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PJM Indicates EPA Greenhouse Gas Rule Cheaper under Region-Wide Program

By Direct Energy Business

PJM is a Regional Transmission Organization (RTO) responsible for the reliable, economic dispatch of generating units in the Mid-Atlantic. The 13 states and the District of Columbia within PJM’s service territory requested that PJM analyze the impacts of the Environmental Protection Agency’s (EPA) Greenhouse Gas (carbon or CO2) rule 111(d).

Rule 111(d) regulates the amount of CO2 that is allowed to be emitted from existing generators and requires gradual reductions in emissions through 2030 to meet a target of 30% below 2005 levels. States are required to submit their plans to meet 111(d) guidelines by June 2016 although they may request a one-year extension or longer if they are working with other states on a multi-state plan.

PJM believes that it has a role to be the provider of unbiased, objective information to the larger community, and PJM operates in a non-profit capacity so it does not have a financial stake or bias. In such spirit, PJM performed the requested analysis. Particularly of interest, PJM analyzed the cost differences based on whether there is a PJM region-wide or state-by-state program to achieve the EPA targets. To perform its analysis properly, PJM also opted to include the impacts of rule 111(b), which sets emission limits of CO2 for new generators, since these new generators will be replacing existing generators that retire.

Under eight different PJM scenarios that include factors such as renewable resource penetration (i.e. solar and wind generation) and forecasted load, the annual increased cost to customers after phased-in reductions are complete ranges between approximately $6 billion and $28 billion, as illustrated to the left1 (Click on chart to view). Percentage-wise this equates to an increase ranging from approximately 12% to 42% of energy costs in the PJM region.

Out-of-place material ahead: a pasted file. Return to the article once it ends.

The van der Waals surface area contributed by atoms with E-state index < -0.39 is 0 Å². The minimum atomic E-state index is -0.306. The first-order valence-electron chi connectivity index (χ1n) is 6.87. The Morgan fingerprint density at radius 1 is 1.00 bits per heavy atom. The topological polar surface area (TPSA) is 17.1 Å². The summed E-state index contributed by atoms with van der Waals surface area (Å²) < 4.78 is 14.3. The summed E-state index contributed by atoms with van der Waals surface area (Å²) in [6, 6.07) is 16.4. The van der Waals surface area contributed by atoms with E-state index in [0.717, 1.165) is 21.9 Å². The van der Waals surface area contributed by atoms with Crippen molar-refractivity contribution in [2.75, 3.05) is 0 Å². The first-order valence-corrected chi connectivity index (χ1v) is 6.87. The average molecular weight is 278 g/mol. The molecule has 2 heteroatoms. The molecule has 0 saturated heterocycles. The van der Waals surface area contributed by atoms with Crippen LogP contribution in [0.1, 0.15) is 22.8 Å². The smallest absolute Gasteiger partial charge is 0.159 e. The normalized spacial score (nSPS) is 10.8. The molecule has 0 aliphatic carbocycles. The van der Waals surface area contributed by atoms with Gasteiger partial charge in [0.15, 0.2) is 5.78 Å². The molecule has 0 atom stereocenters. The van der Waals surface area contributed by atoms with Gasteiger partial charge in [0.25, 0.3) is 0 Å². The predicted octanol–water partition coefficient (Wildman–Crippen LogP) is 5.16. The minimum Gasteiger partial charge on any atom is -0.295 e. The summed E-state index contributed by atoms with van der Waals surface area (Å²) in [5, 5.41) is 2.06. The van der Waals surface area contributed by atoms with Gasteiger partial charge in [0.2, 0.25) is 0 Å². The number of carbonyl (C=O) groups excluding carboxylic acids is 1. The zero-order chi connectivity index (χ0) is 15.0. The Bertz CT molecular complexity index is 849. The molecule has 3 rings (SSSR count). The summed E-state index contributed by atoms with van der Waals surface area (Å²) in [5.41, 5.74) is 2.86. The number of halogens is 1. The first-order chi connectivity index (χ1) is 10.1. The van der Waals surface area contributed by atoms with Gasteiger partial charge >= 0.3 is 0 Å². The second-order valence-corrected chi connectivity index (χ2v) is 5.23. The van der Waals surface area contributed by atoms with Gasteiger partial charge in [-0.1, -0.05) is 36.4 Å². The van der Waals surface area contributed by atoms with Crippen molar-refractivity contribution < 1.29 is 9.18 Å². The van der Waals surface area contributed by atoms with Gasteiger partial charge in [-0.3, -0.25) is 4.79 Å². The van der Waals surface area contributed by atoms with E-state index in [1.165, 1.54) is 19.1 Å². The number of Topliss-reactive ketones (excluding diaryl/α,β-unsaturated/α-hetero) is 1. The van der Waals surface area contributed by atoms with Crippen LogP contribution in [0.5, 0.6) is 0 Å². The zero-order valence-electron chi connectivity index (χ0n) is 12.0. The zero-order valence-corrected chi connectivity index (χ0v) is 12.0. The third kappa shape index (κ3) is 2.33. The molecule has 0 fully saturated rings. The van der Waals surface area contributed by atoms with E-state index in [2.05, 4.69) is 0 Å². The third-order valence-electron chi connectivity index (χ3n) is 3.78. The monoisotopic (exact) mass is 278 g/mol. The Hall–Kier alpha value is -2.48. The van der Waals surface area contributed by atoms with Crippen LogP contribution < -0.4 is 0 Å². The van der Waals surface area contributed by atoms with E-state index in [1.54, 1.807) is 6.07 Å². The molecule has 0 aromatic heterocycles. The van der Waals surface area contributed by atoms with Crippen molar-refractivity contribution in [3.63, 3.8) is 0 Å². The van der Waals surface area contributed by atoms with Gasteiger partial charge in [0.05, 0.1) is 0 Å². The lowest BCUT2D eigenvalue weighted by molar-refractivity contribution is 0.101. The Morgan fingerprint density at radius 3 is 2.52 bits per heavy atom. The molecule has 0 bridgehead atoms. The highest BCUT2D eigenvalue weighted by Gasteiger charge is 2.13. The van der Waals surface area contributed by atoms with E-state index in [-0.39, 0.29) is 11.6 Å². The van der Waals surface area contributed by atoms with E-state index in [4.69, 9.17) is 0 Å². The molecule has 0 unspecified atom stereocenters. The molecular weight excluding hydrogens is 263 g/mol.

The region-wide 111(d) program resulted in an annual discount in cost to load of about $9 billion compared to the cost of individual state-based programs, as illustrated in the figure below2. (Click on chart to view).

PJM analysis indicates that compliance with rule 111(d) will be much cheaper in total under a region-wide CO2 program rather than state-by-state programs. However, some states are bigger winners than others and some individual states could even see increased costs. It remains to be seen if the states will opt, or can agree, for the overall cheaper region-wide CO2 program. 

The public comment period on the proposal closed Dec. 1 with support varying widely across the country. The EPA has expressed its intention to issue the final rule in June of 2015 although this deadline will likely slip due to the complexity of the rule and political support.

Check out this nifty video presentation for an EPA description of Rule 111(d). For more information on further PJM analysis as it becomes available, please refer to http://www.pjm.com.

Sources:
1 "EPA's Clean Power Plan Proposal Review of PJM Analyses Preliminary Results", PJM Interconnection, Inc. by Dr. Paul Sotkiewicz and Muhsin Abdur-Rahman, November 17, 2014, P. 28
2 "EPA's Clean Power Plan Proposal Review of PJM Analyses Preliminary Results", PJM Interconnection, Inc. by Dr. Paul Sotkiewicz and Muhsin Abdur-Rahman, November 17, 2014, P. 37

Posted: December 04, 2014

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